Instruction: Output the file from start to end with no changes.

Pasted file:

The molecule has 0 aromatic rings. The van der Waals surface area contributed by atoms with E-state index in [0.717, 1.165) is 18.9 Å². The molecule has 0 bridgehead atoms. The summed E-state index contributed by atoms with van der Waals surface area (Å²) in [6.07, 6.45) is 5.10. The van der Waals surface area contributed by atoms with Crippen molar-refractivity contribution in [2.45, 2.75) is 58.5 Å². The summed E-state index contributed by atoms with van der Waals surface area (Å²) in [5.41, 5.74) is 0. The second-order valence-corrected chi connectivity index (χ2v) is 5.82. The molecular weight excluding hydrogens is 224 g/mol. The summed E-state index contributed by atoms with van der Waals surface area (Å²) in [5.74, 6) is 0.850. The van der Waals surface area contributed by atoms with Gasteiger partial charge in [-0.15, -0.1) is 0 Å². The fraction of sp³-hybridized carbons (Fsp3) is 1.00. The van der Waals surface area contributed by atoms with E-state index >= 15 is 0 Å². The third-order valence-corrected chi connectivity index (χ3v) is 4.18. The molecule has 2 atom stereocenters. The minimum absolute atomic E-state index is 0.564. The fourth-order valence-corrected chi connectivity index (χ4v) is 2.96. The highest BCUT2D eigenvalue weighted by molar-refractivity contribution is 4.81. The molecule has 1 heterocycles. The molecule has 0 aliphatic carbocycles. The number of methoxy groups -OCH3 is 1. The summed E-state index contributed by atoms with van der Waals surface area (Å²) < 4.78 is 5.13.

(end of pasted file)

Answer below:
The molecule has 0 aromatic rings. The van der Waals surface area contributed by atoms with E-state index in [0.717, 1.165) is 18.9 Å². The molecule has 0 bridgehead atoms. The summed E-state index contributed by atoms with van der Waals surface area (Å²) in [6.07, 6.45) is 5.10. The van der Waals surface area contributed by atoms with Crippen molar-refractivity contribution in [2.45, 2.75) is 58.5 Å². The summed E-state index contributed by atoms with van der Waals surface area (Å²) in [5.41, 5.74) is 0. The second-order valence-corrected chi connectivity index (χ2v) is 5.82. The molecular weight excluding hydrogens is 224 g/mol. The summed E-state index contributed by atoms with van der Waals surface area (Å²) in [5.74, 6) is 0.850. The van der Waals surface area contributed by atoms with Gasteiger partial charge in [-0.15, -0.1) is 0 Å². The fraction of sp³-hybridized carbons (Fsp3) is 1.00. The van der Waals surface area contributed by atoms with E-state index >= 15 is 0 Å². The third-order valence-corrected chi connectivity index (χ3v) is 4.18. The molecule has 2 atom stereocenters. The minimum absolute atomic E-state index is 0.564. The fourth-order valence-corrected chi connectivity index (χ4v) is 2.96. The highest BCUT2D eigenvalue weighted by molar-refractivity contribution is 4.81. The molecule has 1 heterocycles. The molecule has 0 aliphatic carbocycles. The number of methoxy groups -OCH3 is 1. The summed E-state index contributed by atoms with van der Waals surface area (Å²) < 4.78 is 5.13.